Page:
Junior year is the ideal time to become familiar with the process, to explore the costs of college, and for students to have financial conversations with their families. We encourage students and parents to have honest discussions regarding students’ goals, and realistic financial contributions or implications that the cost of college has on your family. We encourage families to keep an open mind to the possibility of college and to seek our assistance in navigating the options and the processes. Students can also get a preliminary estimate of their financial aid eligibility by using the FAFSA 4 CASTER tool, which can be helpful as students explore the costs of colleges.

    The process of applying for financial aid takes place over several months during students’ 12th-grade year. The first step will be to create an FSA ID, and then submit the FAFSA (Free Application for Federal Student Aid) or ORSAA (Oregon Student Aid Application), but not both. Students who have an undocumented status, are DACA, or are TPS may be eligible for the FAFSA instead of the ORSAA. Click here to determine which financial aid application to complete.

    Once students file FAFSA/ORSAA, they will receive an initial response with a dollar amount that the government estimates is the family’s Expected Family Contribution (EFC) to the cost of college. The EFC dollar amount is calculated by using the family's taxed and untaxed income, assets, and benefits (such as unemployment or Social Security). This information will be sent to the colleges that students apply to, as long as students enter the names of the institutions in their FAFSA account. Once accepted to a college, that college will use the student’s FAFSA information to determine the amount and type of financial aid that the college will offer the student, referred to as a financial aid package. Students can apply for scholarships to get additional money to pay for college, to replace the need for loans, or to take the place of the EFC. Students should not wait until receiving their financial aid packages to search for scholarships! Students will receive financial aid packages in the Spring to serve as an aid in deciding what college to go do.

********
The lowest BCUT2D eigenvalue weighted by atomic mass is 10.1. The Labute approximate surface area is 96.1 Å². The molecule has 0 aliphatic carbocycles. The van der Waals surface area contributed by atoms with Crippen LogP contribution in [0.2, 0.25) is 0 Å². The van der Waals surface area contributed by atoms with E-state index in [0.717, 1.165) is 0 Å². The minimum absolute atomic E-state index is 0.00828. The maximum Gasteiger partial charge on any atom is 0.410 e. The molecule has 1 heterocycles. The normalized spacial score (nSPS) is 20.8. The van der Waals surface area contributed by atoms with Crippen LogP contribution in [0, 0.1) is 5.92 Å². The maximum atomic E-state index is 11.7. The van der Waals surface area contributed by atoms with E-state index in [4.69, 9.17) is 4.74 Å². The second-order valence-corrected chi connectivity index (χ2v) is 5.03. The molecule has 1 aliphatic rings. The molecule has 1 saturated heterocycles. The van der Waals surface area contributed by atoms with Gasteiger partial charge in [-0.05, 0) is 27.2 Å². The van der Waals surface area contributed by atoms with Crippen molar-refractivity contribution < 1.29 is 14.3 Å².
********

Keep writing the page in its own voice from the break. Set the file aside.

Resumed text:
Websites to know:

    • Students will submit their FAFSA here
    • Students will submit their ORSAA here
    • Students can learn more about FAFSA, ORSAA, Oregon Promise, and OSAC here.


    Throughout the school year, Counselors and our College & Career Coordinators will host a variety of workshops and events to aid students with their financial aid applications and scholarship searches, and share may resources. Many events are geared towards seniors, as much of the process takes place during senior year, but announcements and notifications will be shared with other grades accordingly. Students are highly encouraged to check their PPS emails regularly for resources and opportunities, and look for events in their Maia Learning calendars.

    More About Scholarships

    Scholarships may be offered one-time, or on a renewable basis.  Scholarships have a wide variety of eligibility criteria, such that hopefully almost every student has an opportunity for some sort of scholarship. Scholarships are typically either merit-based (they have some level of contest to them) or need-based (there is demonstrated financial need). Scholarships are available through a variety of organizations, companies, and resources outside of the college itself. Following acceptance to a college/university, students will receive information from that institution on how to apply for institutio-specific scholarships. Some colleges may also offer students scholarships at the time of acceptance or with their financial aid packages.

    Students interested in scholarships are encouraged to actively search for an apply for scholarships from the summer going in to senior year through the Spring of that year. From time to time, there are some scholarships available to students as early as 9th, 10th, and 11th grade as well, so beginning the process early is recommended.